Holly Days: Thirty Days of Me Photo Challenge: Day Seventeen

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Thursday, December 16, 2010

Thirty Days of Me Photo Challenge: Day Seventeen

My Daddy's hip. Once it was pieced together after a car accident.

Day Seventeen
Post a photo of something that has made an impact on your life recently. Why did this impact you? Was it negatively or positively? What did it make you change in yourself?

I don't know what recently is supposed to mean in this prompt. Recently can be five years or five days. To me, this was recent. It is still in my head, dwelling like it was yesterday.

My Daddy (yes, I still call my father Daddy) has been a diabetic his entire life. He was diagnosed with Type I Diabetes when he was....six, I think? And as a result of having diabetes for all of these years, he has also developed hypoglycemic unawareness (this basically means, he has no symptoms when his blood sugar is low). Growing up, I knew my Daddy needed shots & I knew he was a diabetic. I knew he needed to watch his sugar intake & I knew we needed to keep glucose tablets around, "just in case." But I didn't know what this all meant. What diabetes meant for his body. For his life. I didn't know that those shots he was giving himself everyday were keeping him alive. I always knew what diabetes was & I walk in the JDRF Walk to Cure Diabetes every year, in my Daddy's honor. But I'm ashamed to say that I never took the time to get to know his disease until the accident.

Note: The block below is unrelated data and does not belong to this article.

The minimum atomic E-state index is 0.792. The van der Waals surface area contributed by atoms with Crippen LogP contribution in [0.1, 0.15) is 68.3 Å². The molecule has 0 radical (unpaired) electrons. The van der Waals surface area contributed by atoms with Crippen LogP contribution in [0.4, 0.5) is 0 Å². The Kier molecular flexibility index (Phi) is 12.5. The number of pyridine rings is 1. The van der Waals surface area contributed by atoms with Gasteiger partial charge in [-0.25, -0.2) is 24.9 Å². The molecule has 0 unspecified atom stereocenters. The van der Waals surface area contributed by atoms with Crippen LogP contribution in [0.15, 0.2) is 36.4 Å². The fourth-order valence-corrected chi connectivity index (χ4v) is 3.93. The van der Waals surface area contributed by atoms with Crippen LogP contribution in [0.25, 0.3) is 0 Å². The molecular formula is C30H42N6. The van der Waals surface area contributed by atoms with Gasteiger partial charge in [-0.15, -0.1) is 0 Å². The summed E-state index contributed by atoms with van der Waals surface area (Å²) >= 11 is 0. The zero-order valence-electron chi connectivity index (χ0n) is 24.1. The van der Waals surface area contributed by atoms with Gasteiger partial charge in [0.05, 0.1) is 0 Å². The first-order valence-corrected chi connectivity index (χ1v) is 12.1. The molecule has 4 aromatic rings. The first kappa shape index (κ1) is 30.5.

I will never forget the afternoon I got the call from him. "Holly, don't freak out. I was in a car accident & I broke my hip. I'm in the hospital & I need surgery to repair it. I'm fine. I'm okay. I don't want you to worry."

Pssssssshhhhh! Me?!?! Holly!? The infamous worry wart in the family?!?! You want me not to worry?!?!?! Yeah. Right.

Long story short, my Dad's blood sugar got low. He didn't notice...because he doesn't get symptoms...& he crashed his car into a tree.

I promised him I wouldn't fly out there & then promptly got on the phone with my friend, Maria, who worked at an airline. We booked a ticket for the next day.

Daddy was pissed when  showed up. He now, admittedly, is grateful I came, but that first day he was not a happy camper. I think he was really just mad that I was crashing his flirt fest with all of the nurses. Little does he know, the real reason I came was in hopes I'd have my very own McDreamy or McSteamy to stare at. Duuuuuh!

I helped care for my father for the following two weeks. In those two weeks, I became intimate with his disease. I learned everything I possibly could. This damned disease that nearly killed my father was not going to dupe me any longer. I researched, asked my Dad numerous questions (poor guy was probably so irritated with me) & even joined an online support group. I learned so much about diabetes & it angered me. I was angry with myself for not learning more about it sooner. I couldn't believe...& still can't believe all that my Dad goes through on a daily basis. Diabetes is a dangerous balancing act. It's like playing Russian Roulette. Every. Single. Day.